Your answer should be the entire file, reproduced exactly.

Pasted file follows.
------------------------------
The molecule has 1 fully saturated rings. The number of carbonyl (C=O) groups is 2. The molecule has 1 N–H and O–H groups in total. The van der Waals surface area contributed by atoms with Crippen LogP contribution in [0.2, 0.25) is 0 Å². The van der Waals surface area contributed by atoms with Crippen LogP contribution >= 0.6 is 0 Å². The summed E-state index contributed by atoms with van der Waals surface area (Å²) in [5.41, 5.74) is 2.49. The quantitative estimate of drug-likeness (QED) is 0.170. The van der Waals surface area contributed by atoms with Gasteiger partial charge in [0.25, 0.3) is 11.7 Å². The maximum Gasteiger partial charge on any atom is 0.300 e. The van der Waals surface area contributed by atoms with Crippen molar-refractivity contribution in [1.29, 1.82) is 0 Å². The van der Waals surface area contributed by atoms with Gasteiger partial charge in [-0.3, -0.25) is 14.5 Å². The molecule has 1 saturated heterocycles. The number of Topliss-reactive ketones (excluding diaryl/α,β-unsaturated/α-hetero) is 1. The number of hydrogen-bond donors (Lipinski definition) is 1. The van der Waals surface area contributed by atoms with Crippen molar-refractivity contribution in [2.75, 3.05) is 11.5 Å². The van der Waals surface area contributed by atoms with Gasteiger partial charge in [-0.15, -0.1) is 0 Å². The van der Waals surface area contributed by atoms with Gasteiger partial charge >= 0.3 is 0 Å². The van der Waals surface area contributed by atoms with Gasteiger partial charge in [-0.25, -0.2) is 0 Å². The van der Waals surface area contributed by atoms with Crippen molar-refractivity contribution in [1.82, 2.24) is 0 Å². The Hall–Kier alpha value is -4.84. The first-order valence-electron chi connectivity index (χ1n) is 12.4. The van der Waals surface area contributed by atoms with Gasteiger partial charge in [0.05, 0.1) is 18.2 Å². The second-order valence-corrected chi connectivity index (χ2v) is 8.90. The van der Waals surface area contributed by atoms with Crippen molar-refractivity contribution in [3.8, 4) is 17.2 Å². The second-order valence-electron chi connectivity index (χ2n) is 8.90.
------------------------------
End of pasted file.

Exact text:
The molecule has 1 fully saturated rings. The number of carbonyl (C=O) groups is 2. The molecule has 1 N–H and O–H groups in total. The van der Waals surface area contributed by atoms with Crippen LogP contribution in [0.2, 0.25) is 0 Å². The van der Waals surface area contributed by atoms with Crippen LogP contribution >= 0.6 is 0 Å². The summed E-state index contributed by atoms with van der Waals surface area (Å²) in [5.41, 5.74) is 2.49. The quantitative estimate of drug-likeness (QED) is 0.170. The van der Waals surface area contributed by atoms with Gasteiger partial charge in [0.25, 0.3) is 11.7 Å². The maximum Gasteiger partial charge on any atom is 0.300 e. The van der Waals surface area contributed by atoms with Crippen molar-refractivity contribution in [1.29, 1.82) is 0 Å². The van der Waals surface area contributed by atoms with Gasteiger partial charge in [-0.3, -0.25) is 14.5 Å². The molecule has 1 saturated heterocycles. The number of Topliss-reactive ketones (excluding diaryl/α,β-unsaturated/α-hetero) is 1. The number of hydrogen-bond donors (Lipinski definition) is 1. The van der Waals surface area contributed by atoms with Crippen molar-refractivity contribution in [2.75, 3.05) is 11.5 Å². The van der Waals surface area contributed by atoms with Gasteiger partial charge in [-0.15, -0.1) is 0 Å². The van der Waals surface area contributed by atoms with Gasteiger partial charge >= 0.3 is 0 Å². The van der Waals surface area contributed by atoms with Gasteiger partial charge in [-0.25, -0.2) is 0 Å². The van der Waals surface area contributed by atoms with Crippen molar-refractivity contribution in [1.82, 2.24) is 0 Å². The Hall–Kier alpha value is -4.84. The first-order valence-electron chi connectivity index (χ1n) is 12.4. The van der Waals surface area contributed by atoms with Gasteiger partial charge in [0.05, 0.1) is 18.2 Å². The second-order valence-corrected chi connectivity index (χ2v) is 8.90. The van der Waals surface area contributed by atoms with Crippen molar-refractivity contribution in [3.8, 4) is 17.2 Å². The second-order valence-electron chi connectivity index (χ2n) is 8.90.